I got a hunch, fat man

“You know, I got a hunch, fat man. I got a hunch that it’s me from here on in. One ball, corner pocket. I mean, that ever happen to you? You know, all of a sudden you feel like you just can’t miss? ‘Cause I dreamed about this game, fat man. I dreamed about it every night on the road. Five ball. You know, this is my table, man. I own it.”
–Fast Eddie Felson (Paul Newman), The Hustler
There aren’t too many things better than seeing that little jumble of pixels that represent the letter on a face card match up to that first letter, especially when it’s an “A” or a “K”. I got a little tingle each of the 3 times I was dealt pocket kings in my first 7 hands. That’s 5 times I’ve met with the cowboys in a 59 hand span (lights candle for poker gods). Yeah it was only $3-6, but when the cards are hitting you like that, you just know it’s your table. You make the laydowns, and you make the right calls. And you win.
I’ve been trying to play focused poker for the last week. 3 $3-6 tables and careful thought about as many aspects of the game as I could fit in my head. Pot odds, opponent tendencies, and how other players view me. I’m hoping my renewed focus has contributed to my winning streak, but the cards certainly haven’t hurt. Iggy‘s mantra has served me well: “You make money from other players’ mistakes.” And there are a lot of players on PartyPoker. And a lot of them are making many, many mistakes. After every session I’ve played this week, I’ve had to pinch myself after seeing what people go to the showdown with in my PokerTracker results.
Party has some new features. Fish finding has never been easier with their new “search for a player” function. But I’ll probably use it instead to find Grubby, whose $5-10 shorthanded games are more exciting than Gus Hansen’s. Talk about aggressive. But besides that I wasn’t very impressed. You’d think a site raking hundreds of thousands daily would be able to add some cooler features. How about the ability to resize tables? It’s really not that hard. I really can’t understand why some of their competitors don’t spend the money on marketing to lure some of the fish from Party. But hey, where else will you get called down with King high?
With the WSOP coming up, we can only expect more of the uninitiated to log on and start losing money rapidly. Just yesterday, while eating dinner with my wife and the bartender at her last job (who we happened to meet at the restaurant), I was invited to a weekly No Limit Tournament that the bartender hosted. After he informed me that the 5th card was called the flop, I told him I would gladly participate.
Me: “What’s the buyin?” (please say more than $50, please, please, please)
Bartender: “5 bucks.”
Me: (heart sinking) “5 bucks?”
Bartender: “We try to keep it social. I rebought 5 times last time.”
Ah well, I guess I’ll have to develop my hustling skills and try to get someone in a heads up game.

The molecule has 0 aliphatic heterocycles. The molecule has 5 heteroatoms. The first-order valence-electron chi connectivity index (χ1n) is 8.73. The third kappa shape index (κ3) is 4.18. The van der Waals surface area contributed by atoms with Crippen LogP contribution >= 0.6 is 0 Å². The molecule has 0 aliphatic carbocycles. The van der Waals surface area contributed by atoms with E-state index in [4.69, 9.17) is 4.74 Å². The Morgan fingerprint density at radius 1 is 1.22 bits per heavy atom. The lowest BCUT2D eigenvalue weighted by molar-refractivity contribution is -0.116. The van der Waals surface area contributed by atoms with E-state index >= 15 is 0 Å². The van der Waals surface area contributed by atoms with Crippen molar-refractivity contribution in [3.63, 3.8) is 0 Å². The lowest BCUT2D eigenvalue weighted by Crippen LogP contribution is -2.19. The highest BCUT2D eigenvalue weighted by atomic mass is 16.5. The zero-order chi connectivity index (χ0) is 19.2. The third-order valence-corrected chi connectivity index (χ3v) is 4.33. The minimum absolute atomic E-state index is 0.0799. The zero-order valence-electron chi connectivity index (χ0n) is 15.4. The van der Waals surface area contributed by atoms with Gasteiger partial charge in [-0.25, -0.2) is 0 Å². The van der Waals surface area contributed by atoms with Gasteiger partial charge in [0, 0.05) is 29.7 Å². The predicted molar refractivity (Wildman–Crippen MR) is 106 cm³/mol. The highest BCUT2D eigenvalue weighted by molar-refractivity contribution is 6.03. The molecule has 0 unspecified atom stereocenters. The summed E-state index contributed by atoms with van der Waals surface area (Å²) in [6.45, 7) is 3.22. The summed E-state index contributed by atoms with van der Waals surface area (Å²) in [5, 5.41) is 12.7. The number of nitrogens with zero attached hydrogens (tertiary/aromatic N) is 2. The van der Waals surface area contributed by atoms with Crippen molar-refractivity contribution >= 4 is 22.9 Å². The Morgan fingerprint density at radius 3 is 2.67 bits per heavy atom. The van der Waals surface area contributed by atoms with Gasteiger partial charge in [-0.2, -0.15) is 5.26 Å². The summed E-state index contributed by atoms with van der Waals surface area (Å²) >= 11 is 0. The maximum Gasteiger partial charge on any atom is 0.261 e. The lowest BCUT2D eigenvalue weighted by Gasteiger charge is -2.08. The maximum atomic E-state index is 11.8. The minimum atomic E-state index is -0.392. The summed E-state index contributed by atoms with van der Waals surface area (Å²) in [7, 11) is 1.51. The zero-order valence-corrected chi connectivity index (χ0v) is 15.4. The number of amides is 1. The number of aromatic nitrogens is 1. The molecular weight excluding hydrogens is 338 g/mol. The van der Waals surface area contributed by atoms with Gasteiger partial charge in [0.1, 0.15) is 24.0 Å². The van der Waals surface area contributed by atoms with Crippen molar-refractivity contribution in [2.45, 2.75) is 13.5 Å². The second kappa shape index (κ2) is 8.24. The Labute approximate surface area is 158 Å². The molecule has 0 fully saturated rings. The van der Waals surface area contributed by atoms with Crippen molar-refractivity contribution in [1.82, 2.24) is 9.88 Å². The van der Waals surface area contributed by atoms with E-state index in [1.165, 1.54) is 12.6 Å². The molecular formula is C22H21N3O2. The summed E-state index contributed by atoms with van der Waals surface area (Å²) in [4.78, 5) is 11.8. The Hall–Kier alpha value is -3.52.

What makes a great poker player?
I had a discussion with a co-worker about what differentiates the world class poker player from the top pros. Is it card sense? An innate feel for the “flow” of the game? Or is it solely based on the ability to read other players? Doyle believes in ESP, and claims to have known with absolute certainty what an opponent held on many occassions. I ended up rambling about the World Class Player’s sense of smell… if dogs can smell fear, isn’t it likely that humans have the ability to smell the fear in their opponents? Isn’t it probably that some players have a better sense for pheromones than others? Maybe Stu Ungar just had a good nose for fear. He may not have known why he sensed weakness, but maybe at an instinctual level he sensed it.
Aside from the instinctual differences, the more poker I play, the more I believe that the winning poker player is defined by his ability to see patterns. The “feel” for the game comes from absorbing (on both a conscious and subconscious level) the connection of the board cards and the series of checks, calls, and raises. After studying a fair bit of Artificial Intelligence, my thought has been biased by humans’ natural ability to learn patterns. It’s amazing the amount of programming it takes to have a computer learn a pattern that a 3 year old could learn in minutes. Despite all of the negative talk about bots, I strongly believe that it won’t be long before a bot beat the crap out of a top human player. In most Machine Learning problems, the biggest obstacle is acquiring enough data to “teach” the bot. But with online poker, there is an almost infinite set of examples to train the bot with. The best human player has maybe 500,000 hands to learn from in a lifetime. A bot can take in 20 times that in a couple hours. Don’t believe the hype– bots will rule poker if anyone ever takes the time to put the effort into building one.
Alright I’m running out of steam here. I should be pimping all the great blogging going on out there, but instead I’m gonna finish this last beer and go to bed. I hate getting up for work.

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